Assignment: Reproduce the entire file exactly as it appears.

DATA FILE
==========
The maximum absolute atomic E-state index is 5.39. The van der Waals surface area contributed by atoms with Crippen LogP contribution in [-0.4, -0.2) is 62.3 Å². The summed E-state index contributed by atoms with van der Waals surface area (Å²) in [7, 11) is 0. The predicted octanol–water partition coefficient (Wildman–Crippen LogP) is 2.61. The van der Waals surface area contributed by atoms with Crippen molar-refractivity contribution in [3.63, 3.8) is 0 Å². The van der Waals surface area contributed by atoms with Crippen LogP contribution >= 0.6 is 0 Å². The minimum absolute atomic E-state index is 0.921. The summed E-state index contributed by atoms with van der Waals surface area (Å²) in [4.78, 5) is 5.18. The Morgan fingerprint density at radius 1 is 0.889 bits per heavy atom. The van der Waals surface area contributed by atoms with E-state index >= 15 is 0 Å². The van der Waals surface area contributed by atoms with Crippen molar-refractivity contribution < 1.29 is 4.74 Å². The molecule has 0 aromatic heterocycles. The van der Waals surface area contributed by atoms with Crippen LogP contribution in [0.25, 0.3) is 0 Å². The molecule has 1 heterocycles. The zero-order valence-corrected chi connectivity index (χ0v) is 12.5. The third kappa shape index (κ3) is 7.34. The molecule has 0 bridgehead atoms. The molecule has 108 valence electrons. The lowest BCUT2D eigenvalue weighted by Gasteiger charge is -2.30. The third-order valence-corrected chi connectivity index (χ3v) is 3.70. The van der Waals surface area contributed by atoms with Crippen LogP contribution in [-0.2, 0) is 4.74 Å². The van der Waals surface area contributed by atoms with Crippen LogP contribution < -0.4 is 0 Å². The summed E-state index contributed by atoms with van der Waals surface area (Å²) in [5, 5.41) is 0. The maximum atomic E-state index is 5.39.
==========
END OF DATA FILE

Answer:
The maximum absolute atomic E-state index is 5.39. The van der Waals surface area contributed by atoms with Crippen LogP contribution in [-0.4, -0.2) is 62.3 Å². The summed E-state index contributed by atoms with van der Waals surface area (Å²) in [7, 11) is 0. The predicted octanol–water partition coefficient (Wildman–Crippen LogP) is 2.61. The van der Waals surface area contributed by atoms with Crippen molar-refractivity contribution in [3.63, 3.8) is 0 Å². The van der Waals surface area contributed by atoms with Crippen LogP contribution >= 0.6 is 0 Å². The minimum absolute atomic E-state index is 0.921. The summed E-state index contributed by atoms with van der Waals surface area (Å²) in [4.78, 5) is 5.18. The Morgan fingerprint density at radius 1 is 0.889 bits per heavy atom. The van der Waals surface area contributed by atoms with E-state index >= 15 is 0 Å². The van der Waals surface area contributed by atoms with Crippen molar-refractivity contribution < 1.29 is 4.74 Å². The molecule has 0 aromatic heterocycles. The van der Waals surface area contributed by atoms with Crippen LogP contribution in [0.25, 0.3) is 0 Å². The molecule has 1 heterocycles. The zero-order valence-corrected chi connectivity index (χ0v) is 12.5. The third kappa shape index (κ3) is 7.34. The molecule has 0 bridgehead atoms. The molecule has 108 valence electrons. The lowest BCUT2D eigenvalue weighted by Gasteiger charge is -2.30. The third-order valence-corrected chi connectivity index (χ3v) is 3.70. The van der Waals surface area contributed by atoms with Crippen LogP contribution in [-0.2, 0) is 4.74 Å². The van der Waals surface area contributed by atoms with Crippen LogP contribution < -0.4 is 0 Å². The summed E-state index contributed by atoms with van der Waals surface area (Å²) in [5, 5.41) is 0. The maximum atomic E-state index is 5.39.